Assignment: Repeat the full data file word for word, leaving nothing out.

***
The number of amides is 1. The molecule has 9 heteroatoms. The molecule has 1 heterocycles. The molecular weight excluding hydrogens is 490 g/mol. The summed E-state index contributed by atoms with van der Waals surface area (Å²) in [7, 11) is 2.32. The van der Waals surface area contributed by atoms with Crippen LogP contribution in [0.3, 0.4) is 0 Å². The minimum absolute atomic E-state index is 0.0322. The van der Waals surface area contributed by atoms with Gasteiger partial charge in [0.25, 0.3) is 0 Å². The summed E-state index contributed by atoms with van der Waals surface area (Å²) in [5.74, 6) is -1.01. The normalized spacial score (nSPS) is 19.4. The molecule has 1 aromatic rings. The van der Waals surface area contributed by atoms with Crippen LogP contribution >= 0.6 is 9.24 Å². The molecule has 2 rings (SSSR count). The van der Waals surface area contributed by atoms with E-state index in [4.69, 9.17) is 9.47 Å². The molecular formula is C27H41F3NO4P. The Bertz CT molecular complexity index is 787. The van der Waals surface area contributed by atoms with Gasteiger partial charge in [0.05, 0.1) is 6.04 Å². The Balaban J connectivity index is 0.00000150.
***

The number of amides is 1. The molecule has 9 heteroatoms. The molecule has 1 heterocycles. The molecular weight excluding hydrogens is 490 g/mol. The summed E-state index contributed by atoms with van der Waals surface area (Å²) in [7, 11) is 2.32. The van der Waals surface area contributed by atoms with Crippen LogP contribution in [0.3, 0.4) is 0 Å². The minimum absolute atomic E-state index is 0.0322. The van der Waals surface area contributed by atoms with Gasteiger partial charge in [0.25, 0.3) is 0 Å². The summed E-state index contributed by atoms with van der Waals surface area (Å²) in [5.74, 6) is -1.01. The normalized spacial score (nSPS) is 19.4. The molecule has 1 aromatic rings. The van der Waals surface area contributed by atoms with Crippen LogP contribution >= 0.6 is 9.24 Å². The molecule has 2 rings (SSSR count). The van der Waals surface area contributed by atoms with E-state index in [4.69, 9.17) is 9.47 Å². The molecular formula is C27H41F3NO4P. The Bertz CT molecular complexity index is 787. The van der Waals surface area contributed by atoms with Gasteiger partial charge in [0.05, 0.1) is 6.04 Å². The Balaban J connectivity index is 0.00000150.